I wish we didnt have so many screens. Or any screens. I think its making everyone depressed. Or maybe its just me. I want to go back to the forest. To sleep under the pines and feel the wind pass over my face. Now its all walls and ceilings. They are meant to keep us in. To separate civility from chaos. It makes us forget what we are. Be wary of the illusion. The ducks play in the water all day because they can.
I should chill on this wine, I haven’t been drunk since I moved to Utah. It’s new year’s eve and I’m alone just like I was alone on Thanksgiving and Christmas. And I will be alone on my birthday in 22 days. It’s OK. Last year on Christmas I was at a pool party at a hostel in New Zealand and on new year’s eve I was at a friend’s wedding in Australia. Now I’m here. Listening to Childish Gambino’s new album. James Franco is the white Donald Glover don’t you ever forget. He said he just makes everything for everyone. That has stuck with me. I just write shit and see what happens. God damn he is so creative. Best TV show of the year, great music and he’s going to be fucking Lando. No one can just be one thing these days. You have to be a powerful creator. Powerful creators can do anything and everything. It’s something inside your bones that radiates electricity. I remember the last time I felt electricity. I was with the one I pine over and it was years ago. She was right though she saw the future and I have no control.
I am just a breathe.
That’s what yoga has taught me. I am just a breathe. My legs are different lengths and nothing is perfect I have a scar on my back from the same cancer that took the Singer. When I walked into the surgeon’s officer he said, melanoma, that’s what the Singer died of. Did he know that I sing his songs or did he just assume since I have long hair and a beard? Some things just can’t be explained. I just wonder sometimes if this is all a game and things are thrown at me, no they are thrown at everyone but most people don’t listen. They are distracted, busy dealing with what is placed in front of them. I found this notebook full of drawings when I worked at the recycling plant. I don’t understand how people can throw away such meaningful, inspired pieces of art. Some artists just create and create and create and then their final work of art is to throw it all away. But I found it and they have no idea. They don’t know that everything people throw in the recycling bin floats by on a conveyor belt and humans watch it and some let if float by but sometimes these humans feel something. Cardboard, newspaper, plastic bottles, a lawnmower, and then a beautiful work of art. How did that get there? Why did someone throw this away?
The book is full of cathartic sketches. The one I can’t stop thinking about says: “a fox contemplates the skull of his dead mother in his den. he resents death and is trying to justify to himself his existence as a meat eating creature.”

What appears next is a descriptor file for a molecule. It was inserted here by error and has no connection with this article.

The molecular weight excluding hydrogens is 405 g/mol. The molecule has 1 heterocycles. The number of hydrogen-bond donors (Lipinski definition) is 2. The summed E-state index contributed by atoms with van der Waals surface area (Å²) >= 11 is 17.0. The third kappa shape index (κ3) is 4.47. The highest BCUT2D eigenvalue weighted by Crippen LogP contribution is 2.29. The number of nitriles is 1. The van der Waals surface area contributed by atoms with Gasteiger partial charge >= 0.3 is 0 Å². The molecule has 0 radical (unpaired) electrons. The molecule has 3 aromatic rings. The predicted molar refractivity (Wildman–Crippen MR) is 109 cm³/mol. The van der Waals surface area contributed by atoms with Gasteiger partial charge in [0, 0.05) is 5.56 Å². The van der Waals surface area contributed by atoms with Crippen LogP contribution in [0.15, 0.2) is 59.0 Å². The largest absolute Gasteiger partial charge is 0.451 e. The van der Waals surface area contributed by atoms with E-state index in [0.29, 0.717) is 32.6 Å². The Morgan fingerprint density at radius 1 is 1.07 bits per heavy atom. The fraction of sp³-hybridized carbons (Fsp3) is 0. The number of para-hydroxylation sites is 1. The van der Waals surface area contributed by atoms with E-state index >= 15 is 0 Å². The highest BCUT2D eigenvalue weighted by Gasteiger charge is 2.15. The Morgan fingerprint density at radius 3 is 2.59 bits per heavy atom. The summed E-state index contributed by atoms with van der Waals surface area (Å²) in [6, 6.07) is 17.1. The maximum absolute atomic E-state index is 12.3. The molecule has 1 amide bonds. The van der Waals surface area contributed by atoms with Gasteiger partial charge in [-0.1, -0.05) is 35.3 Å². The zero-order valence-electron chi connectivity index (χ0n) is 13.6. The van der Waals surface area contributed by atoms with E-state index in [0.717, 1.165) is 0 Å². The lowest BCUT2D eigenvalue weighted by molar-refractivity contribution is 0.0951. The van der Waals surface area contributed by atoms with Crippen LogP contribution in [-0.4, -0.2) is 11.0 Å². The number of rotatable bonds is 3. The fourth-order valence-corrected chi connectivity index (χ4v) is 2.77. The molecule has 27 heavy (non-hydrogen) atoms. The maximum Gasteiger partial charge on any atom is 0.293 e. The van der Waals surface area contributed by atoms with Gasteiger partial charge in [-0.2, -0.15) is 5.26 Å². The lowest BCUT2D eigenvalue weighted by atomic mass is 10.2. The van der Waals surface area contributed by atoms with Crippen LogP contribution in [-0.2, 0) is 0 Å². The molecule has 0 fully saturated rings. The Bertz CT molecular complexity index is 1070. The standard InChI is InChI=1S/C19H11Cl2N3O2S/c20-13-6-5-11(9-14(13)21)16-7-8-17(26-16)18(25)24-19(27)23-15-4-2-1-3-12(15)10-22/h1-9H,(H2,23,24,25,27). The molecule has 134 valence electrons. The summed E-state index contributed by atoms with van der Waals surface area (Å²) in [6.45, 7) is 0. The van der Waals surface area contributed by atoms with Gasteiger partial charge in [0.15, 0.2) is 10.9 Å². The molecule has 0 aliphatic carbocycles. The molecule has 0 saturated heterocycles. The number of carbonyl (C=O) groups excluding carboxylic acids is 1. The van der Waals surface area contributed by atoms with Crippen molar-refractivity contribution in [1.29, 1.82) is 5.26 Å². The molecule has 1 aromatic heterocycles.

Why am I here? I don’t eat meat anymore but I still consume. I have to consume. I have to bend otherwise I would break. I don’t want any of this. I am surrounded by humans who ignore the truth. They don’t think about what I know. They didn’t sit under the mountains in New Zealand for hours just staring into the eyes of the world. They didn’t grab the calves and throw them into the trailer an hour after they were born. They didn’t hear their mother’s screams. I’m sorry. I’ms ororry. I;msorry. I didn know. I didnlt kmnownijsdfjf HOw can I eve be forgiven for thes etransgressions. This is the way I was raised and no one told me what it was I just consumed. I;m sorry. WE are the same. I would graldy give myself for your life. I am sorry. Esther forgive me. They don;’t know. They don;’t knoe waht I feel inside. They didn’t hitch hike up and down and up and down the south island and they never talked to the people I talked to and they never stood on the street with a backpack and a guitar and they never stuck out their thumb and waited. Just waited. In the rain. I just waited and then a sweet little old lady picked me up and she said she just lieks driving. I love you. I love everyone. I love you all. Hitch hiking gives you so much overwhelming love. SO many strangers that touched me and I know I touched them. Thanky you all. It’s 9:59 it’s almost a new year in Virginia where all of my family lives. Happy new year.
There’s a good chance the world as we know it will end in 2017. I am a journalist how do I inform the public of our wrongs? I can’t. It’s a losing game. The Earth will always win. Let your climate anxiety go the Earth will be fine. Everything will be fine. Animals, humans will die off, never to be seen again. But the past 100 years is a blink of an eye. The Earth is strong. The Earth will prevail. Us? These human bodies that we occupy? ha. hahah. Yoga has begun to teach me. I know nothing, I am nothing. But I am on the right path. Yes, I know that. I am sure of that. It takes years and years and years and life times and life times but eventually a human can come face to face with god. A human can become god with enough patience. It takes time. I am nothing. I am nothing. I am just a breathe. My guru is tough. She pushes me and I don’t even know if she knows. But I know.
My aunt wrote me a Christmas card and said she hopes I find true happiness in 2017. That was the best Christmas present I received. I grew up with a living room full of things on dec. 25. So many things that I didn’t even really want or need. I mean I wanted them at the time. But that was before I was me. I didn’t know we are in a crisis. How can I justify my existence now? I need a new laptop I need new gloves and I need new boots but do I really? The harddrive is dead and it’s not working right now and my fingers and my feet were freezing this morning when I woke up at 5:30 to ride along on a snowmobile with a cross country ski trail groomer and I saw the stars twinkle above and the foot of snow sparkled below and he yelled back at me telling me facts about skiing. The wind was whipping and biting my fingers and legs and all I have is the 30 dollar steel toe boots I bought for working at the recycling plant. But do I NEED anything? Hitch hiking taught me that everything will be OK as long as I’m not going to die. It taught me to wait in the rain because eventually someone would see me and accept the quest that I presented. I am a quest. I didn’t need anything. I gave away the clothes that I spent 100sand100s of dollars on because I was rich with Australian bartending money. I had so much money from Australia and then New Zealand taught me that I don’t need anything. I bought so much shit from Kathmandu and then I gave it all away. I was buying life lessons. If I had never left the cave I would never be sitting here in a Mormon’s living room writing these words on new year’s eve, alone. But that cave was so comfortable. I never knew that an entire world existed outside of that cave. We should have never left that cave.